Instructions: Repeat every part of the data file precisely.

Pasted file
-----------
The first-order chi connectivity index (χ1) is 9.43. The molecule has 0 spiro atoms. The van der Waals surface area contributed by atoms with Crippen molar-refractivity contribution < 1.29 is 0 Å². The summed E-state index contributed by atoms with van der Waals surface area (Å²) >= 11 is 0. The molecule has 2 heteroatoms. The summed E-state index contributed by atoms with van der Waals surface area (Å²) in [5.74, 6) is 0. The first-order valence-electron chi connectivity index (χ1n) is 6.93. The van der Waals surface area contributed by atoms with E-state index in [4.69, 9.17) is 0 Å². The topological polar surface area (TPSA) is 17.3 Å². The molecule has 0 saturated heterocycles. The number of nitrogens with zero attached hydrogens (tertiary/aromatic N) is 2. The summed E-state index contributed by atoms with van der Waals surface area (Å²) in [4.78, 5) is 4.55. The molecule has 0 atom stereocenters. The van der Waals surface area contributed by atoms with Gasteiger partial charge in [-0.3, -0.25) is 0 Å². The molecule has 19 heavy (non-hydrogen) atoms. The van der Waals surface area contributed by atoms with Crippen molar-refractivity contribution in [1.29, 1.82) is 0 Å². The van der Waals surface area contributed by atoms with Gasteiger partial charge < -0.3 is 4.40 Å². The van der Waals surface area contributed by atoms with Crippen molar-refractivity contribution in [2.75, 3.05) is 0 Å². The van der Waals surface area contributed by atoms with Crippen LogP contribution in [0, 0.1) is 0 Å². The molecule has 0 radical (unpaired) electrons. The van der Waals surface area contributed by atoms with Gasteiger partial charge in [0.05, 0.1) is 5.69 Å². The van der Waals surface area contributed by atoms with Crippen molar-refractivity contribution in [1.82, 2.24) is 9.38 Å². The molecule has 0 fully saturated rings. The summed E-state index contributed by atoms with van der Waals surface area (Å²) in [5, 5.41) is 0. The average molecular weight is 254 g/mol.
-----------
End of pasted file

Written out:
The first-order chi connectivity index (χ1) is 9.43. The molecule has 0 spiro atoms. The van der Waals surface area contributed by atoms with Crippen molar-refractivity contribution < 1.29 is 0 Å². The summed E-state index contributed by atoms with van der Waals surface area (Å²) >= 11 is 0. The molecule has 2 heteroatoms. The summed E-state index contributed by atoms with van der Waals surface area (Å²) in [5.74, 6) is 0. The first-order valence-electron chi connectivity index (χ1n) is 6.93. The van der Waals surface area contributed by atoms with E-state index in [4.69, 9.17) is 0 Å². The topological polar surface area (TPSA) is 17.3 Å². The molecule has 0 saturated heterocycles. The number of nitrogens with zero attached hydrogens (tertiary/aromatic N) is 2. The summed E-state index contributed by atoms with van der Waals surface area (Å²) in [4.78, 5) is 4.55. The molecule has 0 atom stereocenters. The van der Waals surface area contributed by atoms with Gasteiger partial charge in [-0.3, -0.25) is 0 Å². The molecule has 19 heavy (non-hydrogen) atoms. The van der Waals surface area contributed by atoms with Crippen molar-refractivity contribution in [1.29, 1.82) is 0 Å². The van der Waals surface area contributed by atoms with Gasteiger partial charge < -0.3 is 4.40 Å². The van der Waals surface area contributed by atoms with Crippen molar-refractivity contribution in [2.75, 3.05) is 0 Å². The van der Waals surface area contributed by atoms with Crippen LogP contribution in [0, 0.1) is 0 Å². The molecule has 0 radical (unpaired) electrons. The van der Waals surface area contributed by atoms with Gasteiger partial charge in [0.05, 0.1) is 5.69 Å². The van der Waals surface area contributed by atoms with Crippen molar-refractivity contribution in [1.82, 2.24) is 9.38 Å². The molecule has 0 fully saturated rings. The summed E-state index contributed by atoms with van der Waals surface area (Å²) in [5, 5.41) is 0. The average molecular weight is 254 g/mol.